Get Away From Me You Creep
Almost ten years ago, I took a telecommunication history with course with one of the most eccentric people I had ever met. Unfortunately, it was during a time where I was attending very few courses and I missed most of my opportunities to listen to him speak. Still, I managed to make it to enough classes to have distinct memories of him. Dr. Barry Litman passed away a few years ago and these are his stories.
I attended the first day of class just as I did the first day of every class I took. I sat down and was probably scribbling in the notepad I purchased that I knew would never be used or barely staying awake. He began giving a brief overview the history of telecommunication in extreme story telling mode with an unprecedented excitement. I don’t remember anything from that day except for the way he ended class: “And just like that, the entire industry evolved into a star just waiting to supernova.”
I explained this to a couple of students I was working with and they immediately knew who I was talking about. They warned me about David Sarnoff but would not give me any other information. I was forced to attend class for several sessions before the story was revealed.
David Sarnoff was a corporate kingpin during the pioneering of radio and television serving as an executive for the Radio Corporation of America. Dr. Litman was visibly agitated as he explained this and other RCA history to the class. And then he began talking about Edwin Armstrong.
Edwin Armstrong was an employee of RCA and eventually credited inventor of FM radio. He developed this while working for RCA, but Sarnoff saw it as a threat to the AM technology that the company was already producing. Because of this and their focus on television, Sarnoff and RCA chose not to purchase the patents for the technology. But after hearing the quality and seeing its success, RCA first tried to have the FCC ban usage of the wave and eventually claimed the invention of the technology and won the patent. Armstrong spent nearly all his time and money fighting for the rights to his own technology.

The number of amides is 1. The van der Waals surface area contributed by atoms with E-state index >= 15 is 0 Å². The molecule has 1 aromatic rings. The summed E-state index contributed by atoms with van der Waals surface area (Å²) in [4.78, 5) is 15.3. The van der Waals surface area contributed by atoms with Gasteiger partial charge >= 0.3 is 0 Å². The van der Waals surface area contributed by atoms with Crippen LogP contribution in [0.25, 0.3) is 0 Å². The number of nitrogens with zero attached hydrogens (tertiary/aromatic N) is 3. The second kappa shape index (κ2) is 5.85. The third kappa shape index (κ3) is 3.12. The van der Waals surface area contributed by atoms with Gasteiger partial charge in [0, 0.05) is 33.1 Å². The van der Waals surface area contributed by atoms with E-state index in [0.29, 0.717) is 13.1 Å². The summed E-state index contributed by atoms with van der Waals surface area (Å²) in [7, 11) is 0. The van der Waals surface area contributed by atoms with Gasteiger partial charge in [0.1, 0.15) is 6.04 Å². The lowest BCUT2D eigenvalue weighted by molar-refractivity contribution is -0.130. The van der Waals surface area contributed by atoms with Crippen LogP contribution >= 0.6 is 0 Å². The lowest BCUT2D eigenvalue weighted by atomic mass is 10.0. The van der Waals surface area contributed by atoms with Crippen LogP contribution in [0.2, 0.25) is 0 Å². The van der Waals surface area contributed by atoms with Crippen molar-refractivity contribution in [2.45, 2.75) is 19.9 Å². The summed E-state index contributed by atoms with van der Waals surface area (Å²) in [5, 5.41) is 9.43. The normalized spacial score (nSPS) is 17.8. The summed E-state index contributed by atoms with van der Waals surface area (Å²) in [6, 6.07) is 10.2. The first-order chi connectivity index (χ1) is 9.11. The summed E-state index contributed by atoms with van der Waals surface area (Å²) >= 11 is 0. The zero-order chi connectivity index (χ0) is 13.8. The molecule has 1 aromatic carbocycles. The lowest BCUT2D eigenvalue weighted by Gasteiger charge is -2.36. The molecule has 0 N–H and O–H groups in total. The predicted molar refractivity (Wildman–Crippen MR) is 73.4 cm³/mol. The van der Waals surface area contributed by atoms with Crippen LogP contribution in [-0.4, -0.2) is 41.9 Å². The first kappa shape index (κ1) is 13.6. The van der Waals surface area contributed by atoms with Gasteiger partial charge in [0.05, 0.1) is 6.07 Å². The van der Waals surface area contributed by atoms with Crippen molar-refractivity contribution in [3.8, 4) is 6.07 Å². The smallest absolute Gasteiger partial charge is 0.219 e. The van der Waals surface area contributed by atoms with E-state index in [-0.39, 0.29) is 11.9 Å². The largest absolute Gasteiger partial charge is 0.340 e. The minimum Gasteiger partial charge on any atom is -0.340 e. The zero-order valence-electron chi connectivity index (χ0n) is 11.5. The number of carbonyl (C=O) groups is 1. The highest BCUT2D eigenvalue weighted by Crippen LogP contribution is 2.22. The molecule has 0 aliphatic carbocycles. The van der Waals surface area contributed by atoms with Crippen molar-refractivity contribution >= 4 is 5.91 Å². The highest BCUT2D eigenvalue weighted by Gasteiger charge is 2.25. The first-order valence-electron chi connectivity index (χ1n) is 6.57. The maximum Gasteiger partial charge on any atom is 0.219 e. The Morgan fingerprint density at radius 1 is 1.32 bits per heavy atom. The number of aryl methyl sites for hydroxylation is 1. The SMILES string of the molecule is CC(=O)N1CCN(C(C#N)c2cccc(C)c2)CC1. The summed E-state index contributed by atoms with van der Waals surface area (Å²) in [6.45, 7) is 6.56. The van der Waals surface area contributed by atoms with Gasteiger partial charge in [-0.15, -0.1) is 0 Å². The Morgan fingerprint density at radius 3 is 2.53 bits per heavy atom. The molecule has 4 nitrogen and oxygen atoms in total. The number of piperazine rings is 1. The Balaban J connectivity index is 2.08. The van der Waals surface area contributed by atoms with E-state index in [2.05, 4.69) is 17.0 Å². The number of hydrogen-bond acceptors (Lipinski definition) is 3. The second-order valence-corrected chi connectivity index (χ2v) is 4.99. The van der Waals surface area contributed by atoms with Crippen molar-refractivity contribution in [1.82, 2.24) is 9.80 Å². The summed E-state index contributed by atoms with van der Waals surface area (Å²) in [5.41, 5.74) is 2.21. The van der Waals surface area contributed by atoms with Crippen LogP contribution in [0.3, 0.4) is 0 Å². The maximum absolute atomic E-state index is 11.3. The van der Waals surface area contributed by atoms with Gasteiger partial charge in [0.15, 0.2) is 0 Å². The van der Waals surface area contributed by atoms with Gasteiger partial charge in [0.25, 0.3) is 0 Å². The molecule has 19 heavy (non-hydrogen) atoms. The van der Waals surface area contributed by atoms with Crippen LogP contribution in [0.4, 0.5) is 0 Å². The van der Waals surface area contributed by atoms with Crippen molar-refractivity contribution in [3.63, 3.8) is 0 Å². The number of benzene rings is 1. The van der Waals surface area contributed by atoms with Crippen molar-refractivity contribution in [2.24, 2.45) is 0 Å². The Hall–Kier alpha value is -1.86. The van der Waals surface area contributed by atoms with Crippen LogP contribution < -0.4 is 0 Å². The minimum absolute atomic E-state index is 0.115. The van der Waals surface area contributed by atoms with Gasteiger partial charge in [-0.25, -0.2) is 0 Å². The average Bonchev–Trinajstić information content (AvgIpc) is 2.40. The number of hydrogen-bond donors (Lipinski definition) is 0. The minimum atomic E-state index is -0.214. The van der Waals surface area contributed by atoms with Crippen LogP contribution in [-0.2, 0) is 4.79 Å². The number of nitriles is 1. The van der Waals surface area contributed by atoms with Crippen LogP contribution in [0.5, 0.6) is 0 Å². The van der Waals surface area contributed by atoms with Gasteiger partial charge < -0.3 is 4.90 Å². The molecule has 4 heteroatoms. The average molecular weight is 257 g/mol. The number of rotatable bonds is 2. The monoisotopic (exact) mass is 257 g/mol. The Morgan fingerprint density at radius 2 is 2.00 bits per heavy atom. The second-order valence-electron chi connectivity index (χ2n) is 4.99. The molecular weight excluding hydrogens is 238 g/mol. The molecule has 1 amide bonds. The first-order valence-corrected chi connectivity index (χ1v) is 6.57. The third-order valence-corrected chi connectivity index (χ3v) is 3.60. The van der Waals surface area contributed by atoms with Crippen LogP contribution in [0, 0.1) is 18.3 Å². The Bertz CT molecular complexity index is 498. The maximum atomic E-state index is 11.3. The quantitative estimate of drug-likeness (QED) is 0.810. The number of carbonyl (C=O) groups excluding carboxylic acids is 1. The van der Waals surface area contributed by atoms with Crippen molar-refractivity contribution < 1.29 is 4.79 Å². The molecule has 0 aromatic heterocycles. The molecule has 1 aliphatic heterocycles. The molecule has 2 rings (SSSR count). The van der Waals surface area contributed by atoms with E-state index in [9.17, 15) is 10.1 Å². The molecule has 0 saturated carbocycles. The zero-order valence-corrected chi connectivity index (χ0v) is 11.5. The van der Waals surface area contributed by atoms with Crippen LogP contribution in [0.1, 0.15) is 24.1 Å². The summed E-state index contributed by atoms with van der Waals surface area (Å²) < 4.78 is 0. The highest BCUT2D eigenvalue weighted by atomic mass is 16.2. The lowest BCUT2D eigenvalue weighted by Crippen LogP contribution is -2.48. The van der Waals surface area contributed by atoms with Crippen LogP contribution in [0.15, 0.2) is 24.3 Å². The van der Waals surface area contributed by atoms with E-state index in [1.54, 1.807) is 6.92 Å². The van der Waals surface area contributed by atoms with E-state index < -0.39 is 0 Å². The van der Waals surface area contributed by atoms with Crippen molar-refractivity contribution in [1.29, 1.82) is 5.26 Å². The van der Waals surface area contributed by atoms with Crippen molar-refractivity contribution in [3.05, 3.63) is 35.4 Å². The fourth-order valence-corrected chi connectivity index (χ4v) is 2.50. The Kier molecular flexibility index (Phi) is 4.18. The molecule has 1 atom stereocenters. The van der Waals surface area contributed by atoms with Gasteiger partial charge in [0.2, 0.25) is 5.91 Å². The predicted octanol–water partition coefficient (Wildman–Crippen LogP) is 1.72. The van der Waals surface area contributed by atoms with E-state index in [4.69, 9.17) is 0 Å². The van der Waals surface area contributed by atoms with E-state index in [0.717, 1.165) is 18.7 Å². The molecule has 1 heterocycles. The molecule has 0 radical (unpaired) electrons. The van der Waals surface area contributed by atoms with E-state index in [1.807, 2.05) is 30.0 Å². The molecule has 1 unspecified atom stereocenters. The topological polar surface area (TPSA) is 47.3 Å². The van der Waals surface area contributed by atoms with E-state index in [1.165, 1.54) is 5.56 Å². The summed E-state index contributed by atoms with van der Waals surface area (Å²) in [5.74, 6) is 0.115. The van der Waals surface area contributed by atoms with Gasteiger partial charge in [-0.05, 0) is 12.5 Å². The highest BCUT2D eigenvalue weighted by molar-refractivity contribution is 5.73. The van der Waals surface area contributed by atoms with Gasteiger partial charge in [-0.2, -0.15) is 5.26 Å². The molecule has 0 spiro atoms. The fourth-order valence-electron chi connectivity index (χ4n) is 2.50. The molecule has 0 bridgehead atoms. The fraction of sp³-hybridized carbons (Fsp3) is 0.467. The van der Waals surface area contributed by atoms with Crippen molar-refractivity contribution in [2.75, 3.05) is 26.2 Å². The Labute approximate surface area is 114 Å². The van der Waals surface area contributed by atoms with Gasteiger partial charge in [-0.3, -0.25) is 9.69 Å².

As he was explaining these details, Litman went from agitated to infuriated. His face reddened, he began sweating and spoke louder and louder. The entire class was looking around at each other and no one knew how to respond.
He eventually came to the close of the story. Armstrong ended up committing suicide. And even though he was eventually given the credit he deserved, it came too late. The professor was visibly exhausted and saddened but managed to literally spit out one final angry yell: “And it was all because of that son of a bitch, David Sarnoff.” He then walked out of the room.
I mostly stopped going to class after that. I don’t know why. He was an incredible teacher and his enthusiasm kept me interested during most lectures. In the few classes I did attend he frequently referenced Vanna White as someone who used to be one of his favorite people, but never expanded the story. The last day before finals I went to class in hopes of getting some hints for the final. Instead, he shared his story.
He explained to us that once a year, he and one of his close friends/colleagues would attend a conference related to telecommunication. A few years prior, Vanna White was attending something loosely related and he managed to convince his friend to attend. Vanna White’s booth was highly trafficked and Litman was forced to wait in line for three hours to see her. During this time, he was extremely nervous which led to him soaking through his shirt with sweat. When it was finally his turn to meet her, he walked up and blurted out about how big of a fan he was and how long he had followed her.
And then he paused. I remember it feeling like ten minutes, but it was probably closer to one. Finally, he asked the class “And do you know what that bitch said to me?” He walked over to the side of the classroom and held the button to retract the overhead. Slowly, the words she spoke were revealed having been written in chalk on the board before the class had begun:
“Get away from me, you creep.”
I wish I had written about these ten years ago. Even then, I wouldn’t have done the man justice. Truly great speakers are rare and it’s unfortunate he passed so soon.